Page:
Every year I look forward to the release of the The State of the Nation’s Housing study by the Joint Center for Housing Studies at Harvard. Its a comprehensive macro look at our nation’s housing that is insightful and easy to read.

Download the report [pdf]

The report suggests that the current housing slowdown will be moderate but affordability problems over the next decade will continue to deteriorate.

Nevertheless, the housing sector continues to benefit from solid job and household growth, recovering rental markets, and strong home price appreciation. As long as these positive forces remain in place, the current slowdown should be moderate.

Over the longer term, household growth is expected to accelerate from about 12.6 million over the past ten years to 14.6 million over the next ten. When combined with projected income gains and a rising tide of wealth, strengthening demand should lift housing production and investment to new highs. But with the economy generating so many low-wage jobs and land use restrictions driving up housing costs, today’s widespread affordability problems will also intensify.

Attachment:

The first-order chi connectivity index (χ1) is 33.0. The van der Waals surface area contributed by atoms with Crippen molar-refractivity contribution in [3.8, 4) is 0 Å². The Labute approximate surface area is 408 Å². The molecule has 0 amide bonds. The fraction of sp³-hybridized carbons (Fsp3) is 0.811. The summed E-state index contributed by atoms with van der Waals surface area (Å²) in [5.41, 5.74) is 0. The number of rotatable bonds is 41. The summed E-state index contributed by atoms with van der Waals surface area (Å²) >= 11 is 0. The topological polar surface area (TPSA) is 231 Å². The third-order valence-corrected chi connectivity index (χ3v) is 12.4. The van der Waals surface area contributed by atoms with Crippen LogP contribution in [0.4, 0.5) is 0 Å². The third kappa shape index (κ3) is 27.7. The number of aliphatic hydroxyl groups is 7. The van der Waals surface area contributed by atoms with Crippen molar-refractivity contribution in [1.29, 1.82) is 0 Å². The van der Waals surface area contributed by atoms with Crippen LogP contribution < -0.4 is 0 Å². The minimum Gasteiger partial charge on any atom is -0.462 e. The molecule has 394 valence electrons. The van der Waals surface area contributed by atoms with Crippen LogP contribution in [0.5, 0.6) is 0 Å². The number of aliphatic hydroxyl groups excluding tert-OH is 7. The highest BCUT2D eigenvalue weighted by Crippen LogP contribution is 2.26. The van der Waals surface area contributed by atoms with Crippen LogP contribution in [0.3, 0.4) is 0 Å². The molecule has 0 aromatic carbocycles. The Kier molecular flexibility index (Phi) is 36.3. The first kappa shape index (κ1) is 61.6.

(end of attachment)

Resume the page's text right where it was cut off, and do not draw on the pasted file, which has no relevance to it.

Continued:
Here’s a sample of some of the wide variety of charts from the study:

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2 Responses to “Harvard: The State of the Nation’s Housing 2006”

  1. Anonymous says:

    So, what’s your thought? They seem to be saying that the two major factors in declines don’t exist. My question is that much of the job growth that we have had is…housing industry related. So, wouldn’t that suggest that a minor slowdown, resulting in job losses in the housing sector, could spiral into a nasty downturn? What qualifies as a “major” job loss? Are there other factors besides simply jobs and overbuilding that play in? What about their ominous affordability chart and the chart on household outlay? My thought is that their conclusions seem to ignore their other research, as though there can be no other factors but the two they bank on.

  2. Jonathan J. Miller says:

    I agree to a certain extent. One of the points of the study is that housing has risen so much, that this shows the market is solid – I feel this is not a point at all, rather it shows vulnerability. I think its something like 50% of the job growth or more over the past 5 years has been related to housing, suggesting that without it, the economy is not over heated.